Commodity prices rally as Iran retaliates against the US with missile strikes in Iraq

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Oil and gold prices surge as Iran seeks revenge with a missile attack on US military bases in Iraq.

Oil, gold and silver prices have been boosted by escalating tensions between the US and Iran as the latter today sought revenge for the assassination of its second-in-charge by launching missiles at US military bases in Iraq.

According to tweets by US President Donald Trump and the Pentagon, Iran launched “at least a dozen ballistic missiles” targeting two Iraqi bases hosting “US military and coalition personnel at al-Asad and Erbil”.

The attack follows Iranian Supreme Leader Ayatollah Ali Khamenei’s vow to seek “severe revenge” over the US’ killing of Major General Qassem Soleimani, Iran’s second-in-command, last Thursday.

Stock markets have slid in response to the latest actions, while prices for oil, precious metals, bonds and bitcoin have surged as investors seek a safe haven among the turmoil.

Meanwhile, #WorldWarThree is officially trending on social media.

Prices rally as investors seek safe haven assets

US stock market futures fell as much as 1% shortly following the news. In Australia, the S&P/ASX 200 slid almost 0.6% in early afternoon trade on Wednesday before recovering slightly to close 0.13% down at 6817.6 points.

In contrast, oil prices rose sharply after news of the missile attack and are currently up 2.3% at US$64.49, raising concerns there could be disruptions to oil supplies from the Middle East.

It also interesting to note that back in November, Iran declared it had discovered a new oilfield in the country’s south with more than 50 billion barrels of crude, which could lift Iran’s proven reserves by a third to about 150 billion barrels.

As investors sought a safe haven, gold jumped more than US$30 per ounce to over US$1,600/oz, its highest price in almost seven years.

By Wednesday evening, it was sitting at US$1,594/oz.

Silver also jumped to US$18.58/oz, up 0.22% from Tuesday and is 2.65% higher over the past week.

Bitcoin, now also being considered a safe haven asset, surged 5.08% to $8,163.7.

The start of war?

General Soleimani, along with other Irani officials, was killed in a US drone strike near Baghdad airport.

He had just arrived on a commercial flight to attend the funerals of Iraqi soldiers killed a few days earlier in US air strikes and had also teed up to meet Iraq’s Prime Minister Adil Abdul-Mahdi.

According to the Pentagon, President Trump authorised the assassination as a preventative measure to protect Americans in Iraq.

“General Soleimani was actively developing plans to attack American diplomats and service members in Iraq and throughout the region … and his Quds Force were responsible for the deaths of hundreds of American and coalition service members and the wounding of thousands more,” the Pentagon statement read.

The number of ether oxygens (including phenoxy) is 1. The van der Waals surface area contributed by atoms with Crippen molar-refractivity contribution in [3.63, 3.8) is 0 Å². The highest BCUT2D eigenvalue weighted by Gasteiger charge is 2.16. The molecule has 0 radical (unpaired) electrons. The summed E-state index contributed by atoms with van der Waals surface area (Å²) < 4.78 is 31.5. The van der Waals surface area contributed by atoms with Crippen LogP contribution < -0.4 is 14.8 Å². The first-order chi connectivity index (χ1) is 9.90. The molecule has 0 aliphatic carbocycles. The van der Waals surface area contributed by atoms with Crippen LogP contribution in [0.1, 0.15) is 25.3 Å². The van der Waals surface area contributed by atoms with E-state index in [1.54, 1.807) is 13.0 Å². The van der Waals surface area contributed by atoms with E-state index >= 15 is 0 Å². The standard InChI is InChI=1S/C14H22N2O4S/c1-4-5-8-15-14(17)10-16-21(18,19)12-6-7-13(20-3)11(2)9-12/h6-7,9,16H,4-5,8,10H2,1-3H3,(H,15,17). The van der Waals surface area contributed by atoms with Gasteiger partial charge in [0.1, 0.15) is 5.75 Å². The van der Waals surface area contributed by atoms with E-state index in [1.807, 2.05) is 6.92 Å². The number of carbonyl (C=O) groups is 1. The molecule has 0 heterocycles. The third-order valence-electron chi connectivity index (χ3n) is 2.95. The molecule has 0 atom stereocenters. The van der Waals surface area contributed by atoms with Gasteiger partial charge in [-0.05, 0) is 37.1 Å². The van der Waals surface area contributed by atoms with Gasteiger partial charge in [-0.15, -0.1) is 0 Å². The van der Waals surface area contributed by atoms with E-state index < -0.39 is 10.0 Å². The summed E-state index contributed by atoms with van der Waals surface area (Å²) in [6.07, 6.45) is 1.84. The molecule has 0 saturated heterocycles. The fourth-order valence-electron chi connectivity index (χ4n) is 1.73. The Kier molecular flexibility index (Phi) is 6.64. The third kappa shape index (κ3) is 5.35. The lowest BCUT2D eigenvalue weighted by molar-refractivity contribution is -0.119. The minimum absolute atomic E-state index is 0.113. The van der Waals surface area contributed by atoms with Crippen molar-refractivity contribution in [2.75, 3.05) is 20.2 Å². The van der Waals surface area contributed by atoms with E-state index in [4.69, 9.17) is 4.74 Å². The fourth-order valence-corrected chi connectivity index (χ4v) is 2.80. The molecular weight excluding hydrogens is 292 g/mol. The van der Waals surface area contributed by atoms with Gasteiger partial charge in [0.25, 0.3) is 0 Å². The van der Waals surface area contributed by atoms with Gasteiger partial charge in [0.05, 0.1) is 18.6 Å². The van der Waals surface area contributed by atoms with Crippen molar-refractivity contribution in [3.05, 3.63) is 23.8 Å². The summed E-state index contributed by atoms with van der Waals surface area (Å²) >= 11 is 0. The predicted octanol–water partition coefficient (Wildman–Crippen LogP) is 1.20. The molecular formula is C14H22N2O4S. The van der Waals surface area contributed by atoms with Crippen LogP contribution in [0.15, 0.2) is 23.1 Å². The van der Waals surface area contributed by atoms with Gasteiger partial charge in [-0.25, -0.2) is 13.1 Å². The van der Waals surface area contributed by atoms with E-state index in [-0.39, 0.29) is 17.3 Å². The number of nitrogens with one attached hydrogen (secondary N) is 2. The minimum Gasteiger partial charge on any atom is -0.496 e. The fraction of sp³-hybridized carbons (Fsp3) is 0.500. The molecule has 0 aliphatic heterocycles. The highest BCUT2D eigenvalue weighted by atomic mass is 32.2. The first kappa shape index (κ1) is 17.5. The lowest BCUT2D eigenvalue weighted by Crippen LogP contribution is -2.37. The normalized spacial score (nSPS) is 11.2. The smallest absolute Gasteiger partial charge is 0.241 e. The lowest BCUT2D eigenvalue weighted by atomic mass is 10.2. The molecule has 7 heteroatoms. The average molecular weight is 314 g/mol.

“We took action last night to stop a war. We did not take action to start a war,” President Trump tweeted at the time.

But contrary to the US’ accusations, Iraqi Prime Minister Abdul-Mahdi claimed he planned to meet Soleimani that morning to discuss a peace deal that Iraq was brokering between Iran and Saudi Arabia.

Prime Minister Abdul-Mahdi even said President Trump personally thanked him for the efforts just hours before General Soleimani’s death.

President Trump then threatened to respond dramatically if Iran retaliated, even warning the US would target sites that were important to Iran’s culture – a concerning threat since attacking cultural sites has been declared an international war crime since the signing of the 1954 Hague Treaty.

Concurrently, Russian President Vladimir Putin reportedly met with Syrian President Bashar al-Assad in Damascus this week and while official statements made no mention of Soleimani’s assassination, the timing is striking.

While Syria has been supported by Russia in its civil war since 2015, General Soleimani also supported Assad with Iran-backed forces.

Shortly after the US’ attack, Iraq’s parliament passed a resolution to force US military presence out of the country. A letter from a US general then surfaced, which allegedly informed Iraq’s Defence Ministry that it would remove its American troops.

However, US Defence officials are now insisting the letter was a “mistake” and a “draft” that “should never have been released”.

President Trump has also threatened to charge Iraq sanctions that will “make Iranian sanctions look somewhat tame” if they order the US to leave, as well as make Iraq “pay back” the US for its air base worth billions of dollars.

Iran has claimed responsibility for the retaliation on US military bases in Iraq this morning, with its foreign minister Javid Zarif tweeting, “Iran took and concluded proportionate measures in self-defense under Article 51 of UN Charter targeting base from which cowardly armed attack against our citizens and senior officials were launched”.

At the present, there are no confirmed details on casualties or damages with President Trump tweeting that “All is well!” and he will be making a statement on Thursday.

According to Iran’s state-run news outlet ISNA, Iran sent a letter to the United Nations Security Council saying it’s not looking for a war.

Although, the Iranian government did announce it was no longer restricting its nuclear program and would immediately ramp-up its nuclear production facilities.

Most recently following the missile attacks, Iran’s Islamic Revolutionary Guard Corps (IRGC) have warned the US that if Iranian soil is bombed, Tehran would target the cities in Dubai, United Arab Emirates, Haifa and Israel.

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